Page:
Source of the revenue

So having lowered the business income tax rate while failing to attract a new wave of foreign investment, how is Taiwan able to boost its corporate tax revenue? For one thing, corporate profits are up, Liu notes. Indeed, several of Taiwan’s biggest companies had record years in 2014, including Taiwan Semiconductor Manufacturing Co. (TSMC), whose profits jumped 40% to NT$264 billion (US$7.97 billion), and Hon Hai Precision Industry Co. (Foxconn), which recorded profits of NT$130.5 billion (US$3.94 billion), up 22% from a year earlier.

The government has also increased the number of tax audits, and tax incentives have been eliminated with the exception of an R&D tax credit, Liaw notes. “In practice, the audit on the R&D tax credit is quite rigid. The chance that during the audit the credit will be disallowed is quite high,” she adds.

While businesses cheered the reduction of the corporate income-tax rate, they are less enthusiastic about the government’s decision in 2014 to raise the tax burden on individual earners. As a result of that change, individual tax residents with annual net taxable income above NT$10 million (roughly US$302,000) are now subject to a tax rate of 45% on their income, up from 40% previously.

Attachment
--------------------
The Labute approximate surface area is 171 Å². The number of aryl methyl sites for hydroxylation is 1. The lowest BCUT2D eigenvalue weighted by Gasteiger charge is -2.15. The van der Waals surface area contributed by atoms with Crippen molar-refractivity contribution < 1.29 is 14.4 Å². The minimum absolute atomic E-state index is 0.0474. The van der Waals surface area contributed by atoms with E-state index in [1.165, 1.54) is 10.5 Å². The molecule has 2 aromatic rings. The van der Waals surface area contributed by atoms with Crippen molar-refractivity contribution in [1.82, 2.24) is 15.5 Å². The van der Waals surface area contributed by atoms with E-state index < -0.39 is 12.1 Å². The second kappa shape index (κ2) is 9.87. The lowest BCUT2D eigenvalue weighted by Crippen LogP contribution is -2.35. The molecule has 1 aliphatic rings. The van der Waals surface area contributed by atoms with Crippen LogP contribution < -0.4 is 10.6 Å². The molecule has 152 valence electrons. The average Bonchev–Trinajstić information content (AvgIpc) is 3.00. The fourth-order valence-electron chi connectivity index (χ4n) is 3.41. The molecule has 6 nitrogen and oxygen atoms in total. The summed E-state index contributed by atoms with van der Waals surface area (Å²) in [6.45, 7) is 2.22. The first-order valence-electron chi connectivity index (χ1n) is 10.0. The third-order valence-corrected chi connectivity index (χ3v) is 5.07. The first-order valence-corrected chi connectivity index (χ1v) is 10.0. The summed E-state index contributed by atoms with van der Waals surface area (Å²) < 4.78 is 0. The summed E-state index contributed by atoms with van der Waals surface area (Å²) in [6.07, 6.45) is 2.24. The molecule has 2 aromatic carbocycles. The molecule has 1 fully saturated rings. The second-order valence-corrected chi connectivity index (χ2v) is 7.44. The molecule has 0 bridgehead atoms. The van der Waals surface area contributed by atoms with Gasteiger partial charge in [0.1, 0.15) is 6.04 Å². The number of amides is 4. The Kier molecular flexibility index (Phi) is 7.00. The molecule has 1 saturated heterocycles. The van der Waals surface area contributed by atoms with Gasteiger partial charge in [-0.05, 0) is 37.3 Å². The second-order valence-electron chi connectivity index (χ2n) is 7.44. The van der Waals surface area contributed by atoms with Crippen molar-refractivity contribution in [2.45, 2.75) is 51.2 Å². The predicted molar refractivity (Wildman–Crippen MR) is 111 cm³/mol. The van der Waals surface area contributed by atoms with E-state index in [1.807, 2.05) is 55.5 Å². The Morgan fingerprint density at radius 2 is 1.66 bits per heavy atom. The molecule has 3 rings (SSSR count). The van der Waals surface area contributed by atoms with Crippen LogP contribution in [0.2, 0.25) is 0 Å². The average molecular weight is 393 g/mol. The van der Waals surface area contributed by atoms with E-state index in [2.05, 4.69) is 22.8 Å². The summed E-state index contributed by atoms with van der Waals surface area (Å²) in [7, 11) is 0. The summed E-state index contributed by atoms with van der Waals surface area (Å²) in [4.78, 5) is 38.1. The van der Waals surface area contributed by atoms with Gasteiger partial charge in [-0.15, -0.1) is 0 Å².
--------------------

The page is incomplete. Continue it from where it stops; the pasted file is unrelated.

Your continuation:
As AmCham Taipei’s Tax Committee argues in the Chamber’s 2015 Taiwan White Paper, this tax reform will make it harder for Taiwan to attract top-tier foreign talent and causes talented domestic professionals to look for opportunities overseas. The White Paper further points out that Taiwan’s neighbors Hong Kong and Singapore tax individual earners at much lower rates. Given that the top individual income tax rate is just 17% in Hong Kong and 20% in Singapore, the two former British colonies are better able than Taiwan to attract outstanding global talent, the Tax Committee concludes.

“There have been many concerns that Taiwan’s tax structure is not fair to people who are working for their income,” says Liaw of Deloitte & Touche. “If the objective is to tax the rich, then the focus should be on the value of assets rather than earned income. The wealthy make a lot of their money from their investments.”